So something really cool happened at work. See down there where the red arrow is pointing?
That links to this small article that I posted on our company’s Individuals With Disabilities site. I gave a quick synopsis of when Abbe and I ran the 2012 Disney Marathon together after she had two grand mal seizures.
The real point of the article was to explain seizure first aid to as many of my co-workers as possible. With the help of the IWD committee head, I got that little link on the front page of TD’s company intranet. That means 25,000 TD employees will hopefully see that, and click on the link to learn something about how to help a family member, friend, co-worker, or customer in the event of a seizure.
I work for a HUGE company, but this made my workplace feel a little bit closer. I really appreciate the attention that a few individuals game me to bring this very important topic to light. The comments on the article have been incredible. From fellow seizure disorder patients in the company to fellow employees that truly appreciated the information. And if you are interested in learning basic seizure first aid yourself, please follow this link to the Epilepsy Foundation.
And here is the original text of the article if you would like to give it a read…
November is National Epilepsy Month
This photo was taken immediately after my wife, Abbe Meck and I finished the Disney Marathon in January 2012. What you can’t see in this photo is Abbe’s tongue which was badly bitten from having two grand mal seizures 36 hours prior to the marathon.
You may notice that I am holding two medals in my hand and she has one. The second medal is given to Goofy Challenge finishers. I had run a half and full marathon on consecutive days. Abbe was supposed to have two medals as well, but after hitting her head during her second seizure the day prior to the half, she was not cleared to run. Miraculously, she was cleared by the doctors in the ER to run the full marathon the next day.
People often exclaim, “wow, a half and a full on consecutive days?” And I smile and tell them that what Abbe accomplished was 10 times more difficult than my 39.3 miles.
November is National Epilepsy Awareness Month and I wanted to do my part in spreading awareness about this condition that affects my wife’s life, but absolutely does not define her. How can you help?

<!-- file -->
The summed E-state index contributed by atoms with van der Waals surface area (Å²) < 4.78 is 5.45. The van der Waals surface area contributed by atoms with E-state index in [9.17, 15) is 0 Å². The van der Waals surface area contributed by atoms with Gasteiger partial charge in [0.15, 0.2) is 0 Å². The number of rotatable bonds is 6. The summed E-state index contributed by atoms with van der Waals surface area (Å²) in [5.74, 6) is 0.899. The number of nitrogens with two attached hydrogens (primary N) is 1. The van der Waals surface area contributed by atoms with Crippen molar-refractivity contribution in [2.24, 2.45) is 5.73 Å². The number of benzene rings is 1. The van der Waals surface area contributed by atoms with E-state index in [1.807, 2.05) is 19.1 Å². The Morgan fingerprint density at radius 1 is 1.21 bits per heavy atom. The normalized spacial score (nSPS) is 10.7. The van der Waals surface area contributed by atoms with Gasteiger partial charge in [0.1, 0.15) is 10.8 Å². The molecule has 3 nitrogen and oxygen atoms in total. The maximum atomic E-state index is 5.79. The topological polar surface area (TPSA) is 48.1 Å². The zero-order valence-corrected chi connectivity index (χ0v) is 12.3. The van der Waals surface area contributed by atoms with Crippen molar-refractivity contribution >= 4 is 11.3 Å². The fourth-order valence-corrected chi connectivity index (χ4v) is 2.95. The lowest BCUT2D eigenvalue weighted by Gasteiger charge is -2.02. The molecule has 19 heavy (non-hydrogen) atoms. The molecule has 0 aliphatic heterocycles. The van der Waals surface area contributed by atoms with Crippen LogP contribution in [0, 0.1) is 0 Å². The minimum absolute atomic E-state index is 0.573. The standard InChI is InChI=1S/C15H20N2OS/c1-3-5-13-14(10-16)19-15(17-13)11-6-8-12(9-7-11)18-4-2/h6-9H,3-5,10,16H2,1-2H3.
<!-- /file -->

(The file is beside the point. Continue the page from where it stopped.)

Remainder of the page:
Learn Seizure First Aid
Basic seizure first aid: 1) Put something soft under the person’s head and turn him on his side to keep the airway clear. 2) Keep onlookers at a safe distance and help everyone stay calm. 3) Do NOT hold the person down and do NOT put anything in her mouth. Holding a person down can cause injury to you or her, and placing something in her mouth can damage her teeth or worse.
When should I call an ambulance for someone having a seizure?
When you know someone has epilepsy, talk to them about their seizure action or response plan and when an ambulance might be needed. If you don’t know the person’s seizure history, then call for help if the seizure lasts 5 minutes or longer, there are signs of injury, if the person is pregnant, or if the person has repeated seizures.
Helping After a Seizure
After having a seizure, a person may be confused and disoriented. You can help by staying with the person until they’ve physically recovered, keeping the person calm, and asking simple questions like, “Do you know your name?” Be caring and supportive — and ask others to do the same.
The good news is that seizure disorder patients like Abbe are getting the care they need to lead “normal” lives. I am incredibly proud that Abbe is now nearly a year and a half seizure free. After the Disney Marathon in 2012, I went on to run 3 more marathons on behalf of the Epilepsy Foundation – most recently Philadelphia 2014.
To learn more about National Epilepsy Awareness Month:
Heist – extremely derivative and unoriginal, but I couldn’t really hate it.